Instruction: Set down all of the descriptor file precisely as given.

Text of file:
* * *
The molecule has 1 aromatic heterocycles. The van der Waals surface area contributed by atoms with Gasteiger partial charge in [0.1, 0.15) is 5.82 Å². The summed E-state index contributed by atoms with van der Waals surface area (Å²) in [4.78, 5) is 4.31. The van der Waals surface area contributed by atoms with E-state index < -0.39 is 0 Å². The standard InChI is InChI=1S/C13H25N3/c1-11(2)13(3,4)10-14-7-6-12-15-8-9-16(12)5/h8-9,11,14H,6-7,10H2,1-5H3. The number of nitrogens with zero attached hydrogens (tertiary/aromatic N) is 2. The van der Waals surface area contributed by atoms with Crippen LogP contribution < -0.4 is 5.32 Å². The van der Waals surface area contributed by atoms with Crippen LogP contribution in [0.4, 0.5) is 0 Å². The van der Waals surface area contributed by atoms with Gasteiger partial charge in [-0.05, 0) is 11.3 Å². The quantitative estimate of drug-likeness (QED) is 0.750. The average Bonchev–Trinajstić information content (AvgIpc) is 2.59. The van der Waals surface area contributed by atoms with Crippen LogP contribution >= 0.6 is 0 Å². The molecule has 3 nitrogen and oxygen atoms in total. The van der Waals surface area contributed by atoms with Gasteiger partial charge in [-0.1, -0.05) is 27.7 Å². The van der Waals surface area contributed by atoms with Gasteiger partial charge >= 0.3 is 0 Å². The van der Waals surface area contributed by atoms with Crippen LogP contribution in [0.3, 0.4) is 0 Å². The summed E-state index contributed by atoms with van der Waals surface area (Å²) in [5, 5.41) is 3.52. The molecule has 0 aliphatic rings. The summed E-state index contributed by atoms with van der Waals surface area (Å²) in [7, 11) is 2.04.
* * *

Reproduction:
The molecule has 1 aromatic heterocycles. The van der Waals surface area contributed by atoms with Gasteiger partial charge in [0.1, 0.15) is 5.82 Å². The summed E-state index contributed by atoms with van der Waals surface area (Å²) in [4.78, 5) is 4.31. The van der Waals surface area contributed by atoms with E-state index < -0.39 is 0 Å². The standard InChI is InChI=1S/C13H25N3/c1-11(2)13(3,4)10-14-7-6-12-15-8-9-16(12)5/h8-9,11,14H,6-7,10H2,1-5H3. The number of nitrogens with zero attached hydrogens (tertiary/aromatic N) is 2. The van der Waals surface area contributed by atoms with Crippen LogP contribution < -0.4 is 5.32 Å². The van der Waals surface area contributed by atoms with Crippen LogP contribution in [0.4, 0.5) is 0 Å². The van der Waals surface area contributed by atoms with Gasteiger partial charge in [-0.05, 0) is 11.3 Å². The quantitative estimate of drug-likeness (QED) is 0.750. The average Bonchev–Trinajstić information content (AvgIpc) is 2.59. The van der Waals surface area contributed by atoms with Crippen LogP contribution >= 0.6 is 0 Å². The molecule has 3 nitrogen and oxygen atoms in total. The van der Waals surface area contributed by atoms with Gasteiger partial charge in [-0.1, -0.05) is 27.7 Å². The van der Waals surface area contributed by atoms with Gasteiger partial charge >= 0.3 is 0 Å². The van der Waals surface area contributed by atoms with Crippen LogP contribution in [0.3, 0.4) is 0 Å². The summed E-state index contributed by atoms with van der Waals surface area (Å²) in [5, 5.41) is 3.52. The molecule has 0 aliphatic rings. The summed E-state index contributed by atoms with van der Waals surface area (Å²) in [7, 11) is 2.04.